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What is a urinary tract infection (UTI)?

A UTI is a bacterial infection that could affect any part of your urinary system, including your bladder, ureters, urethra, and even your kidneys. Urinary tract infections are most common in women, due to their shorter urethra, but can affect men, too. Older men are more likely to be hospitalized for a UTI, for instance. Simple, or uncomplicated, UTIs occur in normal, healthy urinary tracts. Complicated UTIs occur in abnormal urinary tracts or are caused by antibiotic-resistant bacteria. Infections that move from the kidneys into the bloodstream are potentially life-threatening, which is why you must treat UTIs promptly.

How can I tell if I have a UTI?

Some UTIs are asymptomatic. Symptoms of a UTI can also vary depending on where it is located. If you experience the following symptoms, you should seek immediate medical care from your specialist at EVU:

  • Persistent urge to urinate
  • Frequent urination in small amounts
  • Burning sensation while urinating
  • Urine that is cloudy, red, dark, or strong-smelling
  • Pelvic pain, pressure, or discomfort
  • Fever, chills, vomiting, or back pain (these may indicate a kidney infection)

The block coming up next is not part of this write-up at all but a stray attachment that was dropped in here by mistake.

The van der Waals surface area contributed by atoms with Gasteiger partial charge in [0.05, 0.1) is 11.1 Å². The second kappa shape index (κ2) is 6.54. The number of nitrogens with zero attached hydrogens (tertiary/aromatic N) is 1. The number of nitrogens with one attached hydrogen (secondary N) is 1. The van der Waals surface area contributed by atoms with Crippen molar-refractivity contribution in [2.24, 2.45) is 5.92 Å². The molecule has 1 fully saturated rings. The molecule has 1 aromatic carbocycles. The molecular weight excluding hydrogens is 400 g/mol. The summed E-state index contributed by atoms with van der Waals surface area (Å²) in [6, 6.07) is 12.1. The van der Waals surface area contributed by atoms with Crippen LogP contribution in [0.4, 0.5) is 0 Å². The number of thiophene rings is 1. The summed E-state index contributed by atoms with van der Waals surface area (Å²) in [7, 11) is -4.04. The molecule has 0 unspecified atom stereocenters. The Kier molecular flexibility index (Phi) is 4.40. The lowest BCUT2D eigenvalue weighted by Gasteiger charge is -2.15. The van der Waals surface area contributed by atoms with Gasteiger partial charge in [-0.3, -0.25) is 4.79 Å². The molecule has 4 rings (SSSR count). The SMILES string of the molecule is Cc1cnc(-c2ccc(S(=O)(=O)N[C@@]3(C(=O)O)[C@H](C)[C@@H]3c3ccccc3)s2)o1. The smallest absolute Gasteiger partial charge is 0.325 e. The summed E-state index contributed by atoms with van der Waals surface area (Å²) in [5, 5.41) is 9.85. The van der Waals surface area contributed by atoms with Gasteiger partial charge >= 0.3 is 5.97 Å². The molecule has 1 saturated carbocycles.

• Discharge from urethra

What causes UTIs?

Some men and women are more prone to UTIs than others, sometimes as a result of genetics, a compromised immune system, or anatomical abnormalities. Other factors that may increase your risk for a UTI include:

  • Constipation
  • Menopause
  • Frequent sexual activity
  • Diabetes or another condition that lowers immunity
  • Sexually transmitted diseases (STDs)
  • Gut infections with E. coli and other organisms
  • Use of spermicides
  • Recent surgery on urinary tract
  • Recent catheter placement

How are UTIs treated?

Your doctors at East Valley Urology Center will usually treat simple UTIs with a short course of antibiotics. Some infections may require a longer course of treatment or additional therapies. We believe in finding the reason for recurrent UTIs and focusing on prevention of UTIs in the long term.

How can I prevent UTIs?

You may be able to minimize your risk for a UTI by adopting the following habits:

  • Manage underlying constipation proactively
  • Start cranberry extract and D-mannose in select cases
  • Drink more water
  • Fully empty your bladder at urination
  • Urinate after sexual intercourse
  • Find STD protection and birth control that is spermicide-free

Women may also:

  • Seek treatment for vaginal atrophy with local hormone treatment or with the MonaLisa Touch treatments
  • Wipe from front to back after urinating or defecating
  • Change menstrual pads frequently

If you have one or more symptoms of a UTI, don’t delay. Contact your specialist at EVU by phone or with the online booking form.

Do you have a UTI? Urine PCR : A New DNA Test Can Now Help Us Find Out!



In most cases, the test is used either when there are clinical symptoms suggestive of a urinary tract symptoms or if the urinalysis (a preliminary urine test which looks at bacteria byproducts) is positive.

Multiplex PCR-based urine assessment is better and much faster at detecting bacteria in the urine compared to the traditional “Urine Culture”. *

This test is covered by Medicare and some commercial plans (BCBS).